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Era of independent central banks is over
10 Jan 2013
Stephen King, Group Chief Economist
Whether they like it or not, central bankers are being dragged into the political fray. It is not so much an issue of whether independence is good or bad. Rather, monetary policy itself is no longer a job for technocrats.
Pre-crisis, it was assumed the achievement of price stability would keep everybody happy. Yes, central bankers would have to nudge interest rates in one direction or the other, making some of us better off and others worse off. Across an economic cycle, however, these effects would even out. In that sense, monetary policy could be regarded as politically neutral.
No longer. Since the recession, developed world economies have stagnated and central bankers have had little choice but to keep rates close to zero and to pursue increasingly unconventional monetary policies in the hope that they will trigger a robust recovery.
Monetary policy today carries big political connotations. In the UK, for example, the most obvious sign is the Bank of England's willingness to tolerate a rate of inflation far above the target set by parliament. While there is a reasonable justification – far better, surely, to squeeze all workers' wages in real terms than to have a Depression-style rise in unemployment – it is not at all obvious that it is a decision to be made by the high priests of the central banking community alone.
There are less obvious effects that also warrant greater scrutiny. Quantitative easing may make it easier for governments to raise funds cheaply; but, by increasing the net present value of pension funds' future liabilities, it creates problems for those funds already running deficits. That, in turn, means either bigger pension contributions for workers; lower prospective pension benefits; or, in the case of some public sector pensions, tax increases or spending cuts to make the numbers add up. Meanwhile, some of the biggest beneficiaries of QE are those already asset-rich and relatively old who prefer to sit on their windfall gains rather than spend them.
Central bankers are making decisions that are more political than economic.
Put another way, monetary policy is doing more to redistribute income and wealth than to trigger a rebound in economic activity. Central bankers are making decisions that are more political than economic.
So it should come as no surprise that central bank independence is under threat. Nowhere is this more obvious than in Japan, where Shinzo Abe's new government is planning both to appoint a new Bank of Japan governor and to refine the bank's price stability mandate. The BoJ is likely to find itself under pressure to hit an inflation rate of 2 per cent rather than the current 1 per cent objective, bringing it into line with central banks elsewhere.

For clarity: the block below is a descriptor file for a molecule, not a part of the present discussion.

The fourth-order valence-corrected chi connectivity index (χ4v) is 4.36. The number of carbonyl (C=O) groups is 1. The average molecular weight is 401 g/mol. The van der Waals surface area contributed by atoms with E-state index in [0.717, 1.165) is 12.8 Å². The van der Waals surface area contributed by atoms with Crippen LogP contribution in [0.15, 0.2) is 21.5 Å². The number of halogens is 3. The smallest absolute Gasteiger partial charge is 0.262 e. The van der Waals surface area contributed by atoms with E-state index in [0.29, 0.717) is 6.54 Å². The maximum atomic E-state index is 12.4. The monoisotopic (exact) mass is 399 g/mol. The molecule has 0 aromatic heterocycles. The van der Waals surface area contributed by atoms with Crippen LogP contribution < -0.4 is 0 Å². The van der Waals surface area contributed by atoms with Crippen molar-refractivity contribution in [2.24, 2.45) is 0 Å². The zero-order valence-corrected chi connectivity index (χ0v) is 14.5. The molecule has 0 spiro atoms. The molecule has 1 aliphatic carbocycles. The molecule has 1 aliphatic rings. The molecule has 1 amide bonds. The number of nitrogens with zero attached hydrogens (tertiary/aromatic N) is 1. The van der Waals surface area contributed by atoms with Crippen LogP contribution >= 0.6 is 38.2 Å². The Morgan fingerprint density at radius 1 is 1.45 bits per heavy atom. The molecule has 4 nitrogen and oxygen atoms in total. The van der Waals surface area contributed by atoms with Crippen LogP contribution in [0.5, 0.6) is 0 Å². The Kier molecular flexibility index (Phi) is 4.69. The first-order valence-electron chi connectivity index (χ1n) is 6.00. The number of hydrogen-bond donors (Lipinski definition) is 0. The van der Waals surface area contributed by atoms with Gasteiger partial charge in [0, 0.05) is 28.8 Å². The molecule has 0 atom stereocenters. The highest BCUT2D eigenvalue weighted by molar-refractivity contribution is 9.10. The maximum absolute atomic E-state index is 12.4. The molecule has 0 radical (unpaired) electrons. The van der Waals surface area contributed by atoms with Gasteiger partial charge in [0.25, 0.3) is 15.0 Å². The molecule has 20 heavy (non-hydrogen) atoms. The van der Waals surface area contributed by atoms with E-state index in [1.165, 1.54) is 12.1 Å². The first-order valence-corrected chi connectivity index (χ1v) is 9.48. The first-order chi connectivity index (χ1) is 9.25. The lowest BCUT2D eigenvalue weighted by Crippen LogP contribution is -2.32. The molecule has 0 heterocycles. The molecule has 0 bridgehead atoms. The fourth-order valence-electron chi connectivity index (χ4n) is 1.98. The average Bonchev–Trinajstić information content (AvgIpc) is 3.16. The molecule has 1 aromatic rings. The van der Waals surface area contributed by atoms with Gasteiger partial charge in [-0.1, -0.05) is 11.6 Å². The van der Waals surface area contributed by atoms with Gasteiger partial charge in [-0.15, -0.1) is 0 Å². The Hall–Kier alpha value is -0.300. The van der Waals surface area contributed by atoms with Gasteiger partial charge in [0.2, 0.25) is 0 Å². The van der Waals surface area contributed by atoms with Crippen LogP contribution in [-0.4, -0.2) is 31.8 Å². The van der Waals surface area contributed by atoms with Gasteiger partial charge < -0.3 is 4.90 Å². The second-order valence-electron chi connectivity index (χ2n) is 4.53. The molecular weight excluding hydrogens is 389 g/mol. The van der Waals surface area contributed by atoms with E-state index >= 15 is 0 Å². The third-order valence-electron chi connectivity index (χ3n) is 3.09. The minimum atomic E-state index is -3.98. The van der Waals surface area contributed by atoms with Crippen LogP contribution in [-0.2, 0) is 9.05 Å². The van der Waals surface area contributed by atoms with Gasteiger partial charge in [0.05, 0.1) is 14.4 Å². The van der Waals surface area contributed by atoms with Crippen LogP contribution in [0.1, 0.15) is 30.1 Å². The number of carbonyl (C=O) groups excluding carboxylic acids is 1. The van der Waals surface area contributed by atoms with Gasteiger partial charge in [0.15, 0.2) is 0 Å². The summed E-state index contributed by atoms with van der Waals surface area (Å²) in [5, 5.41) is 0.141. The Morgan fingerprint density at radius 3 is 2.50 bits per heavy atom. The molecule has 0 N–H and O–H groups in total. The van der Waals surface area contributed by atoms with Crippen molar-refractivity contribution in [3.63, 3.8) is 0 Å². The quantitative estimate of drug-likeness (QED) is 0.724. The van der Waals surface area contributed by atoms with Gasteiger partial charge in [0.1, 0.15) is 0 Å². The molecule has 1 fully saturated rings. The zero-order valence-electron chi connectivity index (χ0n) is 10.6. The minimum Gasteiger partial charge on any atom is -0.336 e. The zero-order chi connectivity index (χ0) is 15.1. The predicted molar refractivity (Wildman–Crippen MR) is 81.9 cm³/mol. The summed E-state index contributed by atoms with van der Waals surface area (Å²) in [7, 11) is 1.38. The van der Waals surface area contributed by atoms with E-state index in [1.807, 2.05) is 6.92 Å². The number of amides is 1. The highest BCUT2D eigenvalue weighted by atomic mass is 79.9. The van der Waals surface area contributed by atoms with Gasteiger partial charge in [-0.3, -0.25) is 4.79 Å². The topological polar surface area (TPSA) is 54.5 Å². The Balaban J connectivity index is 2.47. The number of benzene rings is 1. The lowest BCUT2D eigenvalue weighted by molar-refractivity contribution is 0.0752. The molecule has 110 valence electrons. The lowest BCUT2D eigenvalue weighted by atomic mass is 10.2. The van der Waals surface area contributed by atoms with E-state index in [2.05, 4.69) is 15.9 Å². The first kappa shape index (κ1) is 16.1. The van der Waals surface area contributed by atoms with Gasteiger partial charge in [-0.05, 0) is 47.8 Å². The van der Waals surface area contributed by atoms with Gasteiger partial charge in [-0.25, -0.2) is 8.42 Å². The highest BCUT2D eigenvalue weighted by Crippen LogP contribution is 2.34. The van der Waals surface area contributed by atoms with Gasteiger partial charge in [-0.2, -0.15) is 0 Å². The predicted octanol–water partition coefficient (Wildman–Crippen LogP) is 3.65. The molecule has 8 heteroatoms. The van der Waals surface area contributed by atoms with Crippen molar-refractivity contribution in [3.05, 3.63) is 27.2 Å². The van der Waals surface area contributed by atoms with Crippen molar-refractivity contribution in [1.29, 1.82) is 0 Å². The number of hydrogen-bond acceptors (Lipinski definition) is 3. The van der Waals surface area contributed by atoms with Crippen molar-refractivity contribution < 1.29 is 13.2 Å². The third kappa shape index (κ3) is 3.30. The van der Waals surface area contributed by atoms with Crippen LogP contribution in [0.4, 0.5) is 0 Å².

It seems a reasonable ambition. But announcing an ambition does not necessarily imply it will be met. Supporters of struggling Aston Villa, for example, surely hope their team will one day win the English Premier League. On current form, however, the chances seem remote. Likewise, even if the BoJ hoped to hit a 2 per cent target, would it have the tools to do so?
Imagine it does not. The obvious thing would be to send for the monetary helicopters, namely a big increase in the budget deficit to be funded through sales of newly issued government bonds to the central bank. At that point, the bank's politicisation would be more or less complete: it would be no more than an agency of government.
We cannot know how the Japanese public would behave under those circumstances. Would they view a helicopter drop as a logical extension of unconventional policies, leading to a modest rise in inflation? Or would they take the view that the BoJ was now a passive agent of fiscal policy, no longer able to offer monetary discipline? If so, it surely would not be long before they dumped their yen, triggering a shift from excessively low to excessively high inflation.
I know it is hard to imagine, particularly in a country dogged by deflation. But following two decades of central bank independence, we have to face facts. They can no longer be properly "independent" because their policies are creating both winners and losers. They are making decisions that are inherently political. Once politicians recognise this they will surely be tempted to take over the reins. At that point, monetary stability, for good or bad, can no longer be guaranteed.
Stephen King originally wrote this article for the Financial Times newspaper, published on 10 January 2013.